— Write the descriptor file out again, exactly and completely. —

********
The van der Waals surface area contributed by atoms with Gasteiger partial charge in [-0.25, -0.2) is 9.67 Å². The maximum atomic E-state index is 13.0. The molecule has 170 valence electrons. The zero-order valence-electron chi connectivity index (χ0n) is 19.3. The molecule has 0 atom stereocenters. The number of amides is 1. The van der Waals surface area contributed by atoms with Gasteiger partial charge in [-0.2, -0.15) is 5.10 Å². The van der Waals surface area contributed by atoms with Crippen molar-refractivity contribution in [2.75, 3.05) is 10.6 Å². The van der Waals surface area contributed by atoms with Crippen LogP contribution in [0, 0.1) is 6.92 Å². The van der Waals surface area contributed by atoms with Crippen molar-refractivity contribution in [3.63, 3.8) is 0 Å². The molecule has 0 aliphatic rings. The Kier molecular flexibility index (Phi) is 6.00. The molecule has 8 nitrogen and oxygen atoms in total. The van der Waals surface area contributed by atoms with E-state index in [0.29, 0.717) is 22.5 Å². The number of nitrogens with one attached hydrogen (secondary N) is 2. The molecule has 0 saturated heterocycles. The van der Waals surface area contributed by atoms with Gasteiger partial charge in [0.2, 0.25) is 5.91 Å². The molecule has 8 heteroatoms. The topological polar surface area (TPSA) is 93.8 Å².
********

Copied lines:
The van der Waals surface area contributed by atoms with Gasteiger partial charge in [-0.25, -0.2) is 9.67 Å². The maximum atomic E-state index is 13.0. The molecule has 170 valence electrons. The zero-order valence-electron chi connectivity index (χ0n) is 19.3. The molecule has 0 atom stereocenters. The number of amides is 1. The van der Waals surface area contributed by atoms with Gasteiger partial charge in [-0.2, -0.15) is 5.10 Å². The van der Waals surface area contributed by atoms with Crippen molar-refractivity contribution in [2.75, 3.05) is 10.6 Å². The van der Waals surface area contributed by atoms with Crippen LogP contribution in [0, 0.1) is 6.92 Å². The van der Waals surface area contributed by atoms with Crippen molar-refractivity contribution in [3.63, 3.8) is 0 Å². The molecule has 0 aliphatic rings. The Kier molecular flexibility index (Phi) is 6.00. The molecule has 8 nitrogen and oxygen atoms in total. The van der Waals surface area contributed by atoms with E-state index in [0.29, 0.717) is 22.5 Å². The number of nitrogens with one attached hydrogen (secondary N) is 2. The molecule has 0 saturated heterocycles. The van der Waals surface area contributed by atoms with Gasteiger partial charge in [0.2, 0.25) is 5.91 Å². The molecule has 8 heteroatoms. The topological polar surface area (TPSA) is 93.8 Å².